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Home > Press > Chemistry resolves toxic concerns about carbon nanotubes

Abstract:
Safety fears about carbon nanotubes, due to their structural similarity to asbestos, have been alleviated following research showing that reducing their length removes their toxic properties.

Chemistry resolves toxic concerns about carbon nanotubes

London, UK | Posted on January 15th, 2013

In a new study, published today in the journal Angewandte Chemie, evidence is provided that the asbestos-like reactivity and pathogenicity reported for long, pristine nanotubes can be completely alleviated if their surface is modified and their effective length is reduced as a result of chemical treatment.

First atomically described in the 1990s, carbon nanotubes are sheets of carbon atoms rolled up into hollow tubes just a few nanometres in diameter. Engineered carbon nanotubes can be chemically modified, with the addition of chemotherapeutic drugs, fluorescent tags or nucleic acids - opening up applications in cancer and gene therapy.

Furthermore, these chemically modified carbon nanotubes can pierce the cell membrane, acting as a kind of 'nano-needle', allowing the possibility of efficient transport of therapeutic and diagnostic agents directly into the cytoplasm of cells.

Among their downsides however, have been concerns about their safety profile. One of the most serious concerns, highlighted in 2008, involves the carcinogenic risk from the exposure and persistence of such fibres in the body. Some studies indicate that when long untreated carbon nanotubes are injected to the abdominal cavity of mice they can induce unwanted responses resembling those associated with exposure to certain asbestos fibres.

In this paper, the authors describe two different reactions which ask if any chemical modification can render the nanotubes non-toxic. They conclude that not all chemical treatments alleviate the toxicity risks associated with the material. Only those reactions that are able to render carbon nanotubes short and stably suspended in biological fluids without aggregation are able to result in safe, risk-free material.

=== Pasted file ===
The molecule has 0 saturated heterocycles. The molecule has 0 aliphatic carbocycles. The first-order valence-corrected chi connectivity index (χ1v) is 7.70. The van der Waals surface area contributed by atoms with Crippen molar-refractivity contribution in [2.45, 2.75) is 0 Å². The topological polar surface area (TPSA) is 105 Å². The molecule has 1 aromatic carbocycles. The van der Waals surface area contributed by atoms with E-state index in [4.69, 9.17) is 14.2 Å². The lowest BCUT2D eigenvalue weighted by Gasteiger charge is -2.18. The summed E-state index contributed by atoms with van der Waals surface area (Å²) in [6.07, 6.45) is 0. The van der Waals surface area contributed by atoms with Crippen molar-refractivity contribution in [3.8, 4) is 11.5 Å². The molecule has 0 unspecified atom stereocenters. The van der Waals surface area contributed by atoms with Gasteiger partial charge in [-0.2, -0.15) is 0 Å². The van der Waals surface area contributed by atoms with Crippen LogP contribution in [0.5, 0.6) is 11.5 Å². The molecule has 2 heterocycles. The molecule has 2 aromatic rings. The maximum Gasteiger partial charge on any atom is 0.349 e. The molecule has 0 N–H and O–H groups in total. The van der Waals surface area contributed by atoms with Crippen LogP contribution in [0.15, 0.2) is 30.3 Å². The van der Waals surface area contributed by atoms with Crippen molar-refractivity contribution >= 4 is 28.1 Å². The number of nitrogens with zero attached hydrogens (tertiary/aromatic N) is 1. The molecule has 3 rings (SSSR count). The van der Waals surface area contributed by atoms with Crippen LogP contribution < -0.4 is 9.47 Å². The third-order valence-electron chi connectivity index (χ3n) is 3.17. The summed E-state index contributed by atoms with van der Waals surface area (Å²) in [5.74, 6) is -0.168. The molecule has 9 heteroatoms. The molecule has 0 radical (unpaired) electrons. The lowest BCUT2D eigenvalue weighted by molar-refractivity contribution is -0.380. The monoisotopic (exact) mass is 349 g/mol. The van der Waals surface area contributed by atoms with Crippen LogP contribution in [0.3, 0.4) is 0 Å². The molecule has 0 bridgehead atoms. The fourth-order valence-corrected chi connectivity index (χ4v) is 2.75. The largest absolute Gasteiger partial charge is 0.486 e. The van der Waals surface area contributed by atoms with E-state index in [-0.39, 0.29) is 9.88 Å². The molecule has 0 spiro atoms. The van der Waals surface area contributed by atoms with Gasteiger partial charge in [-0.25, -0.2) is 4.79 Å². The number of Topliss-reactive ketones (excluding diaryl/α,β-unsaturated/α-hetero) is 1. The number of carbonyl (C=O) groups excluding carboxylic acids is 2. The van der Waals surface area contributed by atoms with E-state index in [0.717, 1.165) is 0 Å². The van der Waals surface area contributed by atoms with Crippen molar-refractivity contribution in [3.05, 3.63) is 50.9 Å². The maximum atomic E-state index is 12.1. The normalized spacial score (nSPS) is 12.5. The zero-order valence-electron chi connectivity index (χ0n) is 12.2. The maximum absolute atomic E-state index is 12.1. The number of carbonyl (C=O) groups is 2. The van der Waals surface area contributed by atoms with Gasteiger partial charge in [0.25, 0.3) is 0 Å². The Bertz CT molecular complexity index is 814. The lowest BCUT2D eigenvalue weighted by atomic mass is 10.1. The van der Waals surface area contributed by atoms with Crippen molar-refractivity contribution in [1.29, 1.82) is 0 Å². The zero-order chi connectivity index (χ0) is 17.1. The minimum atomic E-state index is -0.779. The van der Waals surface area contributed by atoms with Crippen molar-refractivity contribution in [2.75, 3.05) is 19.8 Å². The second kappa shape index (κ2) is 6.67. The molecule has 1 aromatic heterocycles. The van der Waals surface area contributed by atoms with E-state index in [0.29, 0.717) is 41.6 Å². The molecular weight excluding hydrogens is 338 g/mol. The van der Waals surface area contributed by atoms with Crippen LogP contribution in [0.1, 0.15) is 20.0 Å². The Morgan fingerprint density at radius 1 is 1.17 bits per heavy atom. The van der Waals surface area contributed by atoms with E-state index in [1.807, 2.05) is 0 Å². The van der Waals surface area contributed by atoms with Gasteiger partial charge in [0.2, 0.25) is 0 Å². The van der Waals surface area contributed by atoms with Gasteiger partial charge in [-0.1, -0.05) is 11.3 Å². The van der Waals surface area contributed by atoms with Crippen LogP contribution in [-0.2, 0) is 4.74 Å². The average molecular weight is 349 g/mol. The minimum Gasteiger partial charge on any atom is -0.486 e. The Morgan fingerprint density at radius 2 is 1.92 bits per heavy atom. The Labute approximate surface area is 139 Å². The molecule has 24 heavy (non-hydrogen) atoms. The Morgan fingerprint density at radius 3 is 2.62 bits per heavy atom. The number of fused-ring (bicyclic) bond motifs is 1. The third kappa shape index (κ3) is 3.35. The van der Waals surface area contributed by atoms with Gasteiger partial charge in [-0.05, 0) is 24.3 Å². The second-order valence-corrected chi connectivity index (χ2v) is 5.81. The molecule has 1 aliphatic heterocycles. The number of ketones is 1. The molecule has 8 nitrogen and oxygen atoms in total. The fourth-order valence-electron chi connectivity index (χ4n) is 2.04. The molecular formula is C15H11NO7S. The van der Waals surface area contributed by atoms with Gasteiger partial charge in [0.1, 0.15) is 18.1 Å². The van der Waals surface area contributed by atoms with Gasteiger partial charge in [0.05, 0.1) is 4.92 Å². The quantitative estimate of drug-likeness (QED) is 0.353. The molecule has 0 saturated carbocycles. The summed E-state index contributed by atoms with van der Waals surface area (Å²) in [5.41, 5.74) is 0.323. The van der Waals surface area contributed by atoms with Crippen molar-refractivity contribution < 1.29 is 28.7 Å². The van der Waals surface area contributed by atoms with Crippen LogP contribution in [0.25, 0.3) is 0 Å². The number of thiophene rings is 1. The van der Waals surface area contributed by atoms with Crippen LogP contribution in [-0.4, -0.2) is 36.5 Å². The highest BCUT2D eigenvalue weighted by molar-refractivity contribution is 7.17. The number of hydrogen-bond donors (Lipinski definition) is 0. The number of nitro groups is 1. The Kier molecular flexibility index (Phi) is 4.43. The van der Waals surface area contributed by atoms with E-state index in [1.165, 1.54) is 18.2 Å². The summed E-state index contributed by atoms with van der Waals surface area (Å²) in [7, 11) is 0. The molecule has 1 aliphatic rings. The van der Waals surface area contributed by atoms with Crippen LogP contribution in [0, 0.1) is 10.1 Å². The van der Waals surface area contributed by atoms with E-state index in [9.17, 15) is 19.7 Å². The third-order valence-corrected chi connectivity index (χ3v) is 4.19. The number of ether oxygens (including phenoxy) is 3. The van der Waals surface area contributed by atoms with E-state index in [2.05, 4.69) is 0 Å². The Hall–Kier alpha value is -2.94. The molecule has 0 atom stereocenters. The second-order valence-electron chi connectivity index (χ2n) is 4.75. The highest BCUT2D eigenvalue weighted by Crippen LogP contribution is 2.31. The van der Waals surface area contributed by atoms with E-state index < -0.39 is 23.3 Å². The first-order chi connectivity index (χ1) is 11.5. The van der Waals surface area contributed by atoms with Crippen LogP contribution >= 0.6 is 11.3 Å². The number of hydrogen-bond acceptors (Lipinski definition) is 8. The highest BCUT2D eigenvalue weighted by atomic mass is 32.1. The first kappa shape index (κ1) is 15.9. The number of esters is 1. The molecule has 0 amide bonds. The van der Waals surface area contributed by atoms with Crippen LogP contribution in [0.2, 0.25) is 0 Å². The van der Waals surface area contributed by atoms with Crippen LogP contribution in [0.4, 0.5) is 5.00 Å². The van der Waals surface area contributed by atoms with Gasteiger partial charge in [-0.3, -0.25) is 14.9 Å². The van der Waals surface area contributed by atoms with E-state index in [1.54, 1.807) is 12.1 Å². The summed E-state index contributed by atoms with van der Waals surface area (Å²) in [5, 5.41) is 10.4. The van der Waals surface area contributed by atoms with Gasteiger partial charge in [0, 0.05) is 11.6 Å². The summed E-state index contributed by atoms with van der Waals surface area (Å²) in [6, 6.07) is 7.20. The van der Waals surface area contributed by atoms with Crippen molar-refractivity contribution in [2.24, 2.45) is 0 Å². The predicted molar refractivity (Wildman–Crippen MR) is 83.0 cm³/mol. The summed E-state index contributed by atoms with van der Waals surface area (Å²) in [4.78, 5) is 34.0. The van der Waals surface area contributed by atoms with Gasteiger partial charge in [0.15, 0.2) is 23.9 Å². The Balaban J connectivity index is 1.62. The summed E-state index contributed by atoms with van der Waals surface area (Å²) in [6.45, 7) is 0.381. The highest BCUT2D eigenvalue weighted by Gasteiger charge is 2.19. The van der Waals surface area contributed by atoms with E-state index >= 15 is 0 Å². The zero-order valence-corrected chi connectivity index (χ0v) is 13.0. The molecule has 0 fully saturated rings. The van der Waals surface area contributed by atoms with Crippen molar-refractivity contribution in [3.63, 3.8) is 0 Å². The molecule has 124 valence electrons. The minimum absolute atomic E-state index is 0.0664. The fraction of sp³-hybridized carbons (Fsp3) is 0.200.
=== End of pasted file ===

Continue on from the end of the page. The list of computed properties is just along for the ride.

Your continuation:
Professor Kostas Kostarelos, Chair of Nanomedicine at the UCL School of Pharmacy who led the research with his long term collaborators Doctor Alberto Bianco of the CNRS in Strasbourg, France and Professor Maurizio Prato of the University of Trieste, Italy, said: "The apparent structural similarity between carbon nanotubes and asbestos fibres has generated serious concerns about their safety profile and has resulted in many unreasonable proposals of a halt in the use of these materials even in well-controlled and strictly regulated applications, such as biomedical ones. What we show for the first time is that in order to design risk-free carbon nanotubes both chemical treatment and shortening are needed."

He added: "Creative strategies to identify the characteristics that nanoparticles should possess in order to be rendered 'safe-for-use', and the ways to achieve that, are essential as nanotechnology and its tools are maturing into applications and becoming part of our everyday lives."

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About University College London - UCL
Founded in 1826, UCL was the first English university established after Oxford and Cambridge, the first to admit students regardless of race, class, religion or gender and the first to provide systematic teaching of law, architecture and medicine.

We are among the world's top universities, as reflected by our performance in a range of international rankings and tables. According to the Thomson Scientific Citation Index, UCL is the second most highly cited European university and the 15th most highly cited in the world.

UCL has nearly 25,000 students from 150 countries and more than 9,000 employees, of whom one third are from outside the UK. The university is based in Bloomsbury in the heart of London, but also has two international campuses – UCL Australia and UCL Qatar. Our annual income is more than £800 million.

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Clare Ryan
UCL Media Relations Office
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